With ten years left until the deadline for accomplishing the Sustainable Development Goals (SDGs), we hope that 2020 will be the year of action – to kick start a decade for delivery.
By the time this blog is published we will have lived our first week of this actionable year; a week where there is fire tearing through Australia twice the size of Belgium, Qasem Soleimani has been killed by the US and Greta Thunberg has changed her twitter handle to Sharon.
To say that the world is unpredictable is true but also implies that we are bystanders to this whirlwind day in age, whereas more than ever it truly is everyone’s responsibility to act and make meaningful change. We need this to be a year of tangible action that will set the course for us to achieve the SDGs, before the damage is irreversible.
But civil society has got this covered, right?
Grassroots activists, community groups, non-governmental organisations – civil society is formed, created and driven by the issues it seeks to resolve. The involvement of civil society is critical in achieving the SDGs because of their deep issue knowledge and connections to the frontline. However, this does not fall on them solely to resolve.
Their role is as consultants, advocates, implementers, and to hold all other actors to account. Civil society can use its experience and knowledge to add a vital level of scrutiny to ensure money, attention and action is applied where needed.
So how do we get change?
We all know that change can’t happen without buy-in. It doesn’t matter whether that’s trying to convince your partner that another house plant is 100% necessary so that you can fully live your dream as a plantrent or persuading your board of directors that a 4-day working week is the way to go. This is the same for the SDGs.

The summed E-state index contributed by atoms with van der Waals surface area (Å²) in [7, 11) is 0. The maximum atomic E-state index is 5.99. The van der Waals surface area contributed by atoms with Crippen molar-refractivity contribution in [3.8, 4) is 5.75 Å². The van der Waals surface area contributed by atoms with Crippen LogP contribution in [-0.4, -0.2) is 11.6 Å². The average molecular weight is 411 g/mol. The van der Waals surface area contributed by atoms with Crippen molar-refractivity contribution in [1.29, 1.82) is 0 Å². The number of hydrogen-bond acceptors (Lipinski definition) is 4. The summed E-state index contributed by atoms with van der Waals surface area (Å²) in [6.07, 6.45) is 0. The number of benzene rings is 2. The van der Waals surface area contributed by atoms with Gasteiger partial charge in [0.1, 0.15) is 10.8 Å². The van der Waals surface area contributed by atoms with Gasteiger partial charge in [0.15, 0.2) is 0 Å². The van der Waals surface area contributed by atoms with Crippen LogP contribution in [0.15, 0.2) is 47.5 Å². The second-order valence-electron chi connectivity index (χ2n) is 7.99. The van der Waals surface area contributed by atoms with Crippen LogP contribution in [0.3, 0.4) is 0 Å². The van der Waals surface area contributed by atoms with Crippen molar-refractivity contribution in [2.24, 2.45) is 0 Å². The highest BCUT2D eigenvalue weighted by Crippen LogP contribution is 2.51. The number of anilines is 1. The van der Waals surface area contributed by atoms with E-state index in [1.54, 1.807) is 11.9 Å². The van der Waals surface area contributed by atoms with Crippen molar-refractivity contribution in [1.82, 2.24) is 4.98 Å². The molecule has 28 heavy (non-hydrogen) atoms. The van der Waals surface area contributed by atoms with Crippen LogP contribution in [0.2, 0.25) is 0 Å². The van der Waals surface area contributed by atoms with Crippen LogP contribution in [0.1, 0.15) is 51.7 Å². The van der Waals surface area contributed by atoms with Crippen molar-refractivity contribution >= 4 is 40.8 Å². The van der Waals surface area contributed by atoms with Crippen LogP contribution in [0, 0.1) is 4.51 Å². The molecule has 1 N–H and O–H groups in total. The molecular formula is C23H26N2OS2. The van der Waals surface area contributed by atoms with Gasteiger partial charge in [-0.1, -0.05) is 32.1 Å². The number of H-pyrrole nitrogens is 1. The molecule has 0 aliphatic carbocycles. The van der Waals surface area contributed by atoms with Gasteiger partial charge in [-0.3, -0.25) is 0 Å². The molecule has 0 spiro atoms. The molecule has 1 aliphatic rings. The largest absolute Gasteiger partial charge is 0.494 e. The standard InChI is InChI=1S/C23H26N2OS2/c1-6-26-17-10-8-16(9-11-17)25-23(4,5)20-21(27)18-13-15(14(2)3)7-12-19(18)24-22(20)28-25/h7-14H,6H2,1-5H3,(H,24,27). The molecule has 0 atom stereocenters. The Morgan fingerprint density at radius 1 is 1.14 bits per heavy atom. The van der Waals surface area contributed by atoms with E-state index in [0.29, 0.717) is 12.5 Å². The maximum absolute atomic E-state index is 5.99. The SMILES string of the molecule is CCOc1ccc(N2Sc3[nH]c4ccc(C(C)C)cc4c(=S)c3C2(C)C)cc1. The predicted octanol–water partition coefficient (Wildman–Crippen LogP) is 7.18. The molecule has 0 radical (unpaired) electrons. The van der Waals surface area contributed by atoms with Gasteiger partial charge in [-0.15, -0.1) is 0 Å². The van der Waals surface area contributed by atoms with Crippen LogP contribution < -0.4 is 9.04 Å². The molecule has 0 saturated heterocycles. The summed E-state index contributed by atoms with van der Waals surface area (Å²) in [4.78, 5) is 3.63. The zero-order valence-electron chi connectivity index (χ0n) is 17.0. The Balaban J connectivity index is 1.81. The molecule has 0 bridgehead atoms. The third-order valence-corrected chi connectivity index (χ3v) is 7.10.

We live in a four-dimensional world that is layered with complexity and one that is trying to achieve 17 goals, with 169 accompanying targets. We are all invested in the outcome of the SDGs succeeding and therefore we should all be involved in some way, shape or form.
Individuals alone cannot make a change – I alone will not be able to sneak in a 5ft Yucca Elephantipes into my one bed flat in London – there needs to be systematic buy in.
Those who have the biggest influence on the outcome – businesses
Governments around the world have the ultimate responsibility for delivering on the SDGs but the reality is that we live in a capitalist society so, therefore, to make real systematic change we need business involvement and proper action. In fact, when in 2015 the goals were planned and agreed to by all UN Member States, the support of businesses was fundamental in achieving them.
So far, not so great.
In December 2019, PwC’s annual assessment of public reporting on the SDGs concluded that there is still a great deal of work to be done if business is to contribute meaningfully to efforts. One US news outlet called corporate social responsibility ‘2019’s second-biggest sham’ (the first was reserved for US President Trump).
But all is not lost – progress has and is being made.
There are already some big businesses who are recognising the need for purpose over profit in order to achieve the SDGs: JetBlue, IKEA and Orbia Advance Corp. Orbia is an industrial products firm with operations in 41 countries. In September 2019 it announced along with its new founded purpose, that it would be ‘using its expertise tackle some of the planet’s biggest existential challenges like water scarcity and making cities more liveable’.